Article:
When I posted this on my Facebook yesterday
it was on the back of a joke that Chris Roberts and Kate Swaffer, both friends of mine, had GPS trackers on me.
I intend to tackle the potential beneficial use of GPS trackers for some people living with dementia at significant risk of travelling way beyond their local environment.
And travelling beyond my comfort zone is exactly what happened to me at the end of last week.
I ended up at the Alzheimer’s Show in Manchester, to give a 20 minute skit on my book ‘Living well with dementia‘.
Tommy Dunne and Chris Roberts, bosom buddies, sat together in a little section of the workshop. I could spot they were listening to every word.
Jayne Goodrick asked me a gentle question – unlike the question I asked from Prof Stuart Pickering Brown the day previously,
“I’d like to ask Prof Pickering Brown, but this question applies to the rest of the panel too, how the millions spent on Big Data and identifying genetic factors for Alzheimer’s disease and frontotemporal dementia, like TREM2, can be rationalised in the context of a social care system on its knees, with zero hour contracts and breaches of the national minimum wage?”
I had of course pre-warned the panel that the question would be incomprehensible, as I am disabled.
Jayne said the question was ‘coded’, but Prof Pickering Brown likewise answered in code.
And he took the question well – I had a chance to thank him for all the work he does on frontotemporal dementia, and he asked me to pass on his personal regards to Prof John Hodges.
John is one of THE leading experts in frontotemporal dementia, well respected around the world in academia.
More importantly, he is looking forward to my new book, “Living better with dementia: how champions can challenge the boundaries”.
Chris especially feels, and Tommy agrees, that a much more suitable title would be ‘Living better with dementia.”
Now that Chris has explained it, I completely agree. “Living well with dementia” implies imposition of your judgment as to what living well is.
And whatever your objective level of living might be, nobody can deny a need to live better.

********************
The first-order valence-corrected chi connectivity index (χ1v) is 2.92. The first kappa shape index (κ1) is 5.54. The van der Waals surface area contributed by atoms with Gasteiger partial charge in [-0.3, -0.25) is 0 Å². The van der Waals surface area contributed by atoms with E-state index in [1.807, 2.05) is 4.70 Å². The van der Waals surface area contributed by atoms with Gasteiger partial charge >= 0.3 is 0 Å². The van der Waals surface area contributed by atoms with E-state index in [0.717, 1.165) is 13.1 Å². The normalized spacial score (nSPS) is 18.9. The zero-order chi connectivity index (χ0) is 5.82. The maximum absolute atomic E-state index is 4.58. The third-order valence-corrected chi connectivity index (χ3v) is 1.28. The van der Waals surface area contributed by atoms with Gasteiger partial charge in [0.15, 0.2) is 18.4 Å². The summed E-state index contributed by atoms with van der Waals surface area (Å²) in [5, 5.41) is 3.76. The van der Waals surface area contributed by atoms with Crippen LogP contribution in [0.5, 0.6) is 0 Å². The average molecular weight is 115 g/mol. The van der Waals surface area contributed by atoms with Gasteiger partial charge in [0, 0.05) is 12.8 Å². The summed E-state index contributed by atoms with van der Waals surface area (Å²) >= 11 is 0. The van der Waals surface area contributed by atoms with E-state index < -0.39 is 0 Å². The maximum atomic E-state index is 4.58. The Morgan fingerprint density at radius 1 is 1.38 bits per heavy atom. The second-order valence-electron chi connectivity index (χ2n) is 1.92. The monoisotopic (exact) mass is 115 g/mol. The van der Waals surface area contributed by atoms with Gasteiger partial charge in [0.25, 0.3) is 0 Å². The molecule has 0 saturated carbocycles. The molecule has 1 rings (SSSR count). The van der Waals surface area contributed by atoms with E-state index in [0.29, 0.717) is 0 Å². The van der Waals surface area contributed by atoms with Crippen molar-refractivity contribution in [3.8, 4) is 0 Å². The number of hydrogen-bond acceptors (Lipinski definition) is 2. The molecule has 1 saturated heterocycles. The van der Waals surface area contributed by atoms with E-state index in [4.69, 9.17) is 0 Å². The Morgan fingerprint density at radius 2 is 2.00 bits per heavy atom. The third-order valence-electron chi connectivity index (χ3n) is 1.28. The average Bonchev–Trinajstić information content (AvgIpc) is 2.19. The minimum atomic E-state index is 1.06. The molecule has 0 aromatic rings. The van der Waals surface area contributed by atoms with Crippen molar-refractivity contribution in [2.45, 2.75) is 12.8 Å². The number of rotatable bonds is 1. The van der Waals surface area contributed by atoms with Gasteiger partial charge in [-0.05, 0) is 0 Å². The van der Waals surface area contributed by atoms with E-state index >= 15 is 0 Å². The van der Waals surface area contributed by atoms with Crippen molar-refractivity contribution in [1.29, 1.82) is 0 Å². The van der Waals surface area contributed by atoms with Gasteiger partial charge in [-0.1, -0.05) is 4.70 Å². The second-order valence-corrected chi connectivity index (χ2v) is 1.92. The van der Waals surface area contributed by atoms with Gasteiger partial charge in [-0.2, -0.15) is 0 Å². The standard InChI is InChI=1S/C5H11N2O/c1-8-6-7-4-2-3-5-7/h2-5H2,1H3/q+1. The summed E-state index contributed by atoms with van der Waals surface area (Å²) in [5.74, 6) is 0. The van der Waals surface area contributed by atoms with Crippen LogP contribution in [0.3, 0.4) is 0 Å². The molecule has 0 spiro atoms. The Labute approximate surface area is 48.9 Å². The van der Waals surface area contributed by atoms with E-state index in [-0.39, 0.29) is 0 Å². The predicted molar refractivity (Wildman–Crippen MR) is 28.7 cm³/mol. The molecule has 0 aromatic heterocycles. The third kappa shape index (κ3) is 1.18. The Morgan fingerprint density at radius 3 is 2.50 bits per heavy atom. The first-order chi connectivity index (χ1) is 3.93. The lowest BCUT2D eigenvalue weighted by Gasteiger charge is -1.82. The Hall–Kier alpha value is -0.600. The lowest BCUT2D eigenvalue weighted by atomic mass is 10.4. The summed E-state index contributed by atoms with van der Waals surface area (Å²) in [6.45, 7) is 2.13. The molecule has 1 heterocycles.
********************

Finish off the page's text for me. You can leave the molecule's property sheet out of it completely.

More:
It took me some time to get it, but I did in the end.
A bit like how the penny dropped with Tommy’s joke about urinating with the door open.
But I loved ‘The Alzheimer’s Show’ as it felt truly as if I was amongst friends – and I met people whom I have only met on Twitter, who were truly lovely : Suzy Webster, Natasha Wilson, Chris Roberts, Jayne Goodrick, Tommy Dunne.
And I met some wonderful friends from before: Louise Langham, Carers’ Coordinator for CC2A, and Rachel Niblock.
And I met some brilliant people who’d been following me on Twitter, such as Tracey from CareWatch.
I phoned Nigel Ward, the Show Director, and he was brilliant as usual: “Why did you phone me Shibley? There’s no signal in here, and I was only in the next-door cubicle?”
Anyway, I’ve been on and off in the dementia field for seventeen years, which has taken me on various ups and downs, including three months on the dementia and cognitive disorders firm under Prof Martin Rossor as a junior doctor at the National Hospital for Neurology and Neurosurgery, Queen Square.
It’s also seen me go via a 2 year 10 months PhD at the University of Cambridge. I was the first person in the world to demonstrate reliably risky decision-making behaviour in persons with the behavioural variant frontotemporal dementia. It’s a finding which has been resilient for the last fifteen years, having been replicated and explained through neuroimaging.
I am not really into ‘co-production’, mainly having seen it being used as a cover for legitimising some people’s pre-formed agendas.
But I have been heavily influenced by Kate Swaffer who received a diagnosis of dementia some years ago.
The contents of my new book, to be submitted by the end of October 2014, reflect mutual interests of ours. Kate is more than a cook, former nurse, brilliant blogger, and advocate for Alzheimer’s Australia.
I am honoured she is a close friend of mine. She is not motivated by any narcissistic twang.
She is brilliant.
She has taught me more about dementia than anyone I know.
And it’s her birthday today.